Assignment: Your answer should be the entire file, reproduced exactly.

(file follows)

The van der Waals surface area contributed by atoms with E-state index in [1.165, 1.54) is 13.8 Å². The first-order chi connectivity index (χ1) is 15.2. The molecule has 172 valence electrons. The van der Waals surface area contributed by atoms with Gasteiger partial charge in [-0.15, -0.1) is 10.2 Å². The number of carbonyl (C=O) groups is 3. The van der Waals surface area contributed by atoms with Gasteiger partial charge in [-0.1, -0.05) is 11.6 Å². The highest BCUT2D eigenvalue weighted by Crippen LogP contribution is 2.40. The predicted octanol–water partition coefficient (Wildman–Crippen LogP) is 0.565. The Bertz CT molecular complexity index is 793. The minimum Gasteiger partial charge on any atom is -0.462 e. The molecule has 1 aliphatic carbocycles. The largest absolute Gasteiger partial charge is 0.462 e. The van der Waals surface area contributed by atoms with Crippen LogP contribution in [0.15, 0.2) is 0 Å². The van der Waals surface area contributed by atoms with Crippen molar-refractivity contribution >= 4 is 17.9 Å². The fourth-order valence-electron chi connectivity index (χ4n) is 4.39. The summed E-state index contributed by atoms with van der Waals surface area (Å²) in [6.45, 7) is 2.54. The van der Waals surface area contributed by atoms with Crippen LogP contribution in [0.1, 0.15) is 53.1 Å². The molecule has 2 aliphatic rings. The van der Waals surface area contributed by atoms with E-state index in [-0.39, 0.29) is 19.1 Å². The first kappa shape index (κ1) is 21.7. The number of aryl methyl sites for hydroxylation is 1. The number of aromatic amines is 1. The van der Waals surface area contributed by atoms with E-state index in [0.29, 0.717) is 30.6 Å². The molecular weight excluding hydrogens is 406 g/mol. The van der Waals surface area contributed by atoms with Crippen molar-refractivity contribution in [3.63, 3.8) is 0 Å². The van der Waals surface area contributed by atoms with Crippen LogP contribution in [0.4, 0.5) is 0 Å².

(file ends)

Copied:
The van der Waals surface area contributed by atoms with E-state index in [1.165, 1.54) is 13.8 Å². The first-order chi connectivity index (χ1) is 15.2. The molecule has 172 valence electrons. The van der Waals surface area contributed by atoms with Gasteiger partial charge in [-0.15, -0.1) is 10.2 Å². The number of carbonyl (C=O) groups is 3. The van der Waals surface area contributed by atoms with Gasteiger partial charge in [-0.1, -0.05) is 11.6 Å². The highest BCUT2D eigenvalue weighted by Crippen LogP contribution is 2.40. The predicted octanol–water partition coefficient (Wildman–Crippen LogP) is 0.565. The Bertz CT molecular complexity index is 793. The minimum Gasteiger partial charge on any atom is -0.462 e. The molecule has 1 aliphatic carbocycles. The largest absolute Gasteiger partial charge is 0.462 e. The van der Waals surface area contributed by atoms with Crippen LogP contribution in [0.15, 0.2) is 0 Å². The van der Waals surface area contributed by atoms with Crippen molar-refractivity contribution >= 4 is 17.9 Å². The fourth-order valence-electron chi connectivity index (χ4n) is 4.39. The summed E-state index contributed by atoms with van der Waals surface area (Å²) in [6.45, 7) is 2.54. The van der Waals surface area contributed by atoms with Crippen LogP contribution in [0.1, 0.15) is 53.1 Å². The molecule has 2 aliphatic rings. The van der Waals surface area contributed by atoms with E-state index in [-0.39, 0.29) is 19.1 Å². The first kappa shape index (κ1) is 21.7. The number of aryl methyl sites for hydroxylation is 1. The number of aromatic amines is 1. The van der Waals surface area contributed by atoms with E-state index in [0.29, 0.717) is 30.6 Å². The molecular weight excluding hydrogens is 406 g/mol. The van der Waals surface area contributed by atoms with Crippen molar-refractivity contribution in [3.63, 3.8) is 0 Å². The van der Waals surface area contributed by atoms with Crippen LogP contribution in [0.4, 0.5) is 0 Å².